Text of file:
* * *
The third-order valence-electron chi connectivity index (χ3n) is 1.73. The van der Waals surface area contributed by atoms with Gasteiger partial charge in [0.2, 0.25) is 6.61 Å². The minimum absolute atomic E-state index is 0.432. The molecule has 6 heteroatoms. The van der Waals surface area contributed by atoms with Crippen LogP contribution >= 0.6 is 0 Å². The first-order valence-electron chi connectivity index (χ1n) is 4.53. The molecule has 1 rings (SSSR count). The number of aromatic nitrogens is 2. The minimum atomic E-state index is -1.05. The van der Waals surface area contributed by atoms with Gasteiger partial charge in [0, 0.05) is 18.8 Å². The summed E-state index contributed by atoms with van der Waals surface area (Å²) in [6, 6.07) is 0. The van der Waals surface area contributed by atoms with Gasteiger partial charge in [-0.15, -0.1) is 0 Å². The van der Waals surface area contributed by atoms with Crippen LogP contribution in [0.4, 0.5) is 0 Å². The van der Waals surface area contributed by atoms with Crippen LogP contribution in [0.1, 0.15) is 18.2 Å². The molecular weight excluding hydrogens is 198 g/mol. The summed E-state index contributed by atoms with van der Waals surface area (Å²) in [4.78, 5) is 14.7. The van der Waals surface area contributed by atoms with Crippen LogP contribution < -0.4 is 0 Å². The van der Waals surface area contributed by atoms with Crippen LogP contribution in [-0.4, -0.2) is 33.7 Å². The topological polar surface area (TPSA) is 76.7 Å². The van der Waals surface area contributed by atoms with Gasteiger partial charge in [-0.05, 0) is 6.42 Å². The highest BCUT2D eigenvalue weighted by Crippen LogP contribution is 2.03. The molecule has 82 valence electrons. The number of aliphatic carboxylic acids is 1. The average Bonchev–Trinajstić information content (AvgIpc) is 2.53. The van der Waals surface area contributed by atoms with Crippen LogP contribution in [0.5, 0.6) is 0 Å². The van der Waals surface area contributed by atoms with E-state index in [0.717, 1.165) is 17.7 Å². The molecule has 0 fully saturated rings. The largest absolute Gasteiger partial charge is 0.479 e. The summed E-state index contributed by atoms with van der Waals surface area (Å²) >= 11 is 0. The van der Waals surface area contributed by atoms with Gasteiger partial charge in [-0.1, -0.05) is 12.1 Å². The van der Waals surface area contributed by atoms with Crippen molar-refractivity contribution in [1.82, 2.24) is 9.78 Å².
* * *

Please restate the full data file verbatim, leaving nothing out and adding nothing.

The third-order valence-electron chi connectivity index (χ3n) is 1.73. The van der Waals surface area contributed by atoms with Gasteiger partial charge in [0.2, 0.25) is 6.61 Å². The minimum absolute atomic E-state index is 0.432. The molecule has 6 heteroatoms. The van der Waals surface area contributed by atoms with Crippen LogP contribution >= 0.6 is 0 Å². The first-order valence-electron chi connectivity index (χ1n) is 4.53. The molecule has 1 rings (SSSR count). The number of aromatic nitrogens is 2. The minimum atomic E-state index is -1.05. The van der Waals surface area contributed by atoms with Gasteiger partial charge in [0, 0.05) is 18.8 Å². The summed E-state index contributed by atoms with van der Waals surface area (Å²) in [6, 6.07) is 0. The van der Waals surface area contributed by atoms with Gasteiger partial charge in [-0.15, -0.1) is 0 Å². The van der Waals surface area contributed by atoms with Crippen LogP contribution in [0.4, 0.5) is 0 Å². The van der Waals surface area contributed by atoms with Crippen LogP contribution in [0.1, 0.15) is 18.2 Å². The molecular weight excluding hydrogens is 198 g/mol. The summed E-state index contributed by atoms with van der Waals surface area (Å²) in [4.78, 5) is 14.7. The van der Waals surface area contributed by atoms with Crippen LogP contribution < -0.4 is 0 Å². The van der Waals surface area contributed by atoms with Crippen LogP contribution in [-0.4, -0.2) is 33.7 Å². The topological polar surface area (TPSA) is 76.7 Å². The van der Waals surface area contributed by atoms with Gasteiger partial charge in [-0.05, 0) is 6.42 Å². The highest BCUT2D eigenvalue weighted by Crippen LogP contribution is 2.03. The molecule has 82 valence electrons. The number of aliphatic carboxylic acids is 1. The average Bonchev–Trinajstić information content (AvgIpc) is 2.53. The van der Waals surface area contributed by atoms with Crippen LogP contribution in [0.5, 0.6) is 0 Å². The van der Waals surface area contributed by atoms with E-state index in [0.717, 1.165) is 17.7 Å². The molecule has 0 fully saturated rings. The largest absolute Gasteiger partial charge is 0.479 e. The summed E-state index contributed by atoms with van der Waals surface area (Å²) >= 11 is 0. The van der Waals surface area contributed by atoms with Gasteiger partial charge in [-0.1, -0.05) is 12.1 Å². The van der Waals surface area contributed by atoms with Crippen molar-refractivity contribution in [1.82, 2.24) is 9.78 Å².